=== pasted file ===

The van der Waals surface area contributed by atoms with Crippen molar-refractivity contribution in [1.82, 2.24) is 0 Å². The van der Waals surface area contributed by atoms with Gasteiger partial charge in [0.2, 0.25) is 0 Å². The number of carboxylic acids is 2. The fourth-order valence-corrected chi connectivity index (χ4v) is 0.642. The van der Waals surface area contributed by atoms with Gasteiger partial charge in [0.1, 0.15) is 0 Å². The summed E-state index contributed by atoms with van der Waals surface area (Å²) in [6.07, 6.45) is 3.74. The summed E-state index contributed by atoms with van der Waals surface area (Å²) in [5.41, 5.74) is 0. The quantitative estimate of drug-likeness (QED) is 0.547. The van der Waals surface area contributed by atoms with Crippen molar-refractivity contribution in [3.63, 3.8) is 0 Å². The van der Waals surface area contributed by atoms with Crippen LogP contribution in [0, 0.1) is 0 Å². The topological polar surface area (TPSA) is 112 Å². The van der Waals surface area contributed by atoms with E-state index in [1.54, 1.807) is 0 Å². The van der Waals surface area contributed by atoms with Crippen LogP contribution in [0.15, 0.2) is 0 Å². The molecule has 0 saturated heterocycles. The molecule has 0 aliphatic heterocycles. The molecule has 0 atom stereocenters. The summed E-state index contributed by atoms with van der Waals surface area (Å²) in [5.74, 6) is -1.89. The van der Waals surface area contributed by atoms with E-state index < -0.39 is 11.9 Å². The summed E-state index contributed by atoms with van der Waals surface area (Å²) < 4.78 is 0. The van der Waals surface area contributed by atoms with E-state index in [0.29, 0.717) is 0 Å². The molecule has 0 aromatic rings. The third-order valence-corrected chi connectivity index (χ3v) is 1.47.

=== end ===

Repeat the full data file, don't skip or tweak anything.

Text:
The van der Waals surface area contributed by atoms with Crippen molar-refractivity contribution in [1.82, 2.24) is 0 Å². The van der Waals surface area contributed by atoms with Gasteiger partial charge in [0.2, 0.25) is 0 Å². The number of carboxylic acids is 2. The fourth-order valence-corrected chi connectivity index (χ4v) is 0.642. The van der Waals surface area contributed by atoms with Gasteiger partial charge in [0.1, 0.15) is 0 Å². The summed E-state index contributed by atoms with van der Waals surface area (Å²) in [6.07, 6.45) is 3.74. The summed E-state index contributed by atoms with van der Waals surface area (Å²) in [5.41, 5.74) is 0. The quantitative estimate of drug-likeness (QED) is 0.547. The van der Waals surface area contributed by atoms with Crippen molar-refractivity contribution in [3.63, 3.8) is 0 Å². The van der Waals surface area contributed by atoms with Crippen LogP contribution in [0, 0.1) is 0 Å². The topological polar surface area (TPSA) is 112 Å². The van der Waals surface area contributed by atoms with E-state index in [1.54, 1.807) is 0 Å². The van der Waals surface area contributed by atoms with Crippen LogP contribution in [0.15, 0.2) is 0 Å². The molecule has 0 saturated heterocycles. The molecule has 0 aliphatic heterocycles. The molecule has 0 atom stereocenters. The summed E-state index contributed by atoms with van der Waals surface area (Å²) in [5.74, 6) is -1.89. The van der Waals surface area contributed by atoms with E-state index < -0.39 is 11.9 Å². The summed E-state index contributed by atoms with van der Waals surface area (Å²) < 4.78 is 0. The van der Waals surface area contributed by atoms with E-state index in [0.29, 0.717) is 0 Å². The molecule has 0 aromatic rings. The third-order valence-corrected chi connectivity index (χ3v) is 1.47.